(Ruidi Zhu / McGill Tribune)

In election, it’s common ground that matters

a/Opinion by

With the latest poll from Ipsos Reid showing a decline in support for the Parti Québécois, it is clear that voters are turning away from politicians who seek to divide the people of the province and rely on the fear and fervour created by wedge issues.

The question of the anglophone role in the Quebec elections is more than just a question of how to vote; it is a question of what kind of politics we want to see both now and in the future. To some extent, we should reject the question “What should the anglophone role be?” Politicians have been content to play off of linguistic divisions in order to score cheap political points. While it is not unreasonable to use these electoral cleavages to analyze voting tendencies, asking what the anglophone vote should select presupposes that it should be a bloc.

The risk then is that we, instead of thinking of ourselves as varied individuals defined by a variety of political interests, choose to pit ourselves against each other by the sheer assumption that we care more about our language than the issues that we all face together.

The Liberal Party of Canada has been, is, and always will be a federalist party. This means we support a country that celebrates our differences, unites multiple interests into a national vision, and seeks to enable the achievement of those interests through a strong economy that supports Canada’s middle class. As far as what the role of the anglophone vote should be, it should be to do more than just vote. It should be to have a voice that speaks out against the divisive politics of fear that leaders perpetuate. It should be a voice that demands to hear solutions, not just problems. It should be a voice that seeks to reach out to other communities, and not just shrink within itself in fear of discrimination. For while fear is a powerful motivator, the solutions it provides are often not sustainable.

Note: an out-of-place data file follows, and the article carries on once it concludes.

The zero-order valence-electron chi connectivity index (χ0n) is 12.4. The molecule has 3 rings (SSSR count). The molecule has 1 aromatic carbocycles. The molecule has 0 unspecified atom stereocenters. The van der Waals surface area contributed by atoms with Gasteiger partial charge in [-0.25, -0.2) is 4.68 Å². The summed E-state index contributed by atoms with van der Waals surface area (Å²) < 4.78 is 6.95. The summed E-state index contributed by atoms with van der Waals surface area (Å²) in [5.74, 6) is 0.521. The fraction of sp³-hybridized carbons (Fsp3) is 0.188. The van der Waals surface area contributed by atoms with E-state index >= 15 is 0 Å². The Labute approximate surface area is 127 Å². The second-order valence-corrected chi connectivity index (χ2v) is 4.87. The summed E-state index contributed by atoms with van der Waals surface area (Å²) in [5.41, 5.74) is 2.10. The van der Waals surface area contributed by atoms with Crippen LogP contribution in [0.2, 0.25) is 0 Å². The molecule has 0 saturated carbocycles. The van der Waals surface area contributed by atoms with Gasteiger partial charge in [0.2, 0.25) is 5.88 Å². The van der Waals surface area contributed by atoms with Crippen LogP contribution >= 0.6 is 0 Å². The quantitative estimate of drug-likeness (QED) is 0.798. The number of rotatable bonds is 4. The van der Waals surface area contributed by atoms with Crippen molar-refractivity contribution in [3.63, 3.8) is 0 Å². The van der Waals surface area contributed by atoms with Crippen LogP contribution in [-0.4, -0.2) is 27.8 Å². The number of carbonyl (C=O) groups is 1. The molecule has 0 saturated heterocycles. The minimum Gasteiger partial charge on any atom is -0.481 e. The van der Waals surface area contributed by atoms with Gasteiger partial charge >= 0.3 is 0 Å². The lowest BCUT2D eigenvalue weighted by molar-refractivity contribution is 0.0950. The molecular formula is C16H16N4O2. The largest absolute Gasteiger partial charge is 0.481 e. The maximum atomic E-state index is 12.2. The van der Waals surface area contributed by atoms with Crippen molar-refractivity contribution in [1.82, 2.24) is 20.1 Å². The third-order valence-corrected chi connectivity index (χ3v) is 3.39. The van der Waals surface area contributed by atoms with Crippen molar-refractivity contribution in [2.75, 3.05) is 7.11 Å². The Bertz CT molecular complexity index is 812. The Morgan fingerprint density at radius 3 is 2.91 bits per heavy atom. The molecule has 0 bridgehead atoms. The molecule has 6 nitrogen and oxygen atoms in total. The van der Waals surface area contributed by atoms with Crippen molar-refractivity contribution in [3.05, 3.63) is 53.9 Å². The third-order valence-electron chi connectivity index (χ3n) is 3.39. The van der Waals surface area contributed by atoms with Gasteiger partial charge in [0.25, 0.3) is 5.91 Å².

We do not want to divide our nation. Relying on an anglophone identity performs a disservice to all Quebecers—regardless of their primary language—who have the hope to pursue their ideas for a sustainable future, a strong economy, and are willing to devote the hard work needed to achieve those goals. It’s time we demand an environment that allows us to put those ideas forward.